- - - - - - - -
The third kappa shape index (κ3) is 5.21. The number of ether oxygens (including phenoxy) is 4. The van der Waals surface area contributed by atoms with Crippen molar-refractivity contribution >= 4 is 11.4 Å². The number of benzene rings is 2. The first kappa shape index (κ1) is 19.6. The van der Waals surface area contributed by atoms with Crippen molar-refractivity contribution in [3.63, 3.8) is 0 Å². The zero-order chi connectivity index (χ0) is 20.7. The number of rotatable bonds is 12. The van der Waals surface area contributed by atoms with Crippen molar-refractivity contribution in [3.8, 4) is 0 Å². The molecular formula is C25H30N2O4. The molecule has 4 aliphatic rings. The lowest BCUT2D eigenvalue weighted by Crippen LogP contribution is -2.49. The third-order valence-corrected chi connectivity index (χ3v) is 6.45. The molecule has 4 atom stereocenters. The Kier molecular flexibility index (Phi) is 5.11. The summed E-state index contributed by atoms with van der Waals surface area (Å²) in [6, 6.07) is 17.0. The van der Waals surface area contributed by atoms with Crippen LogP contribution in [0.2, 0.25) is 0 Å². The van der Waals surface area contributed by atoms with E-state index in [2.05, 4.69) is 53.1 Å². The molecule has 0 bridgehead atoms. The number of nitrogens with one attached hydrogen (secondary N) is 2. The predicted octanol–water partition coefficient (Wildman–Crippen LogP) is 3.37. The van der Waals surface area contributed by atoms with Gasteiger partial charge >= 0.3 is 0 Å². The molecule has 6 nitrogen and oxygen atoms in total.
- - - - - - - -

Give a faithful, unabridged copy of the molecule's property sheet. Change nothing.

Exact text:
The third kappa shape index (κ3) is 5.21. The number of ether oxygens (including phenoxy) is 4. The van der Waals surface area contributed by atoms with Crippen molar-refractivity contribution >= 4 is 11.4 Å². The number of benzene rings is 2. The first kappa shape index (κ1) is 19.6. The van der Waals surface area contributed by atoms with Crippen molar-refractivity contribution in [3.63, 3.8) is 0 Å². The zero-order chi connectivity index (χ0) is 20.7. The number of rotatable bonds is 12. The van der Waals surface area contributed by atoms with Crippen molar-refractivity contribution in [3.8, 4) is 0 Å². The molecular formula is C25H30N2O4. The molecule has 4 aliphatic rings. The lowest BCUT2D eigenvalue weighted by Crippen LogP contribution is -2.49. The third-order valence-corrected chi connectivity index (χ3v) is 6.45. The molecule has 4 atom stereocenters. The Kier molecular flexibility index (Phi) is 5.11. The summed E-state index contributed by atoms with van der Waals surface area (Å²) in [6, 6.07) is 17.0. The van der Waals surface area contributed by atoms with Crippen LogP contribution in [0.2, 0.25) is 0 Å². The van der Waals surface area contributed by atoms with E-state index in [2.05, 4.69) is 53.1 Å². The molecule has 0 bridgehead atoms. The number of nitrogens with one attached hydrogen (secondary N) is 2. The predicted octanol–water partition coefficient (Wildman–Crippen LogP) is 3.37. The van der Waals surface area contributed by atoms with Gasteiger partial charge >= 0.3 is 0 Å². The molecule has 6 nitrogen and oxygen atoms in total.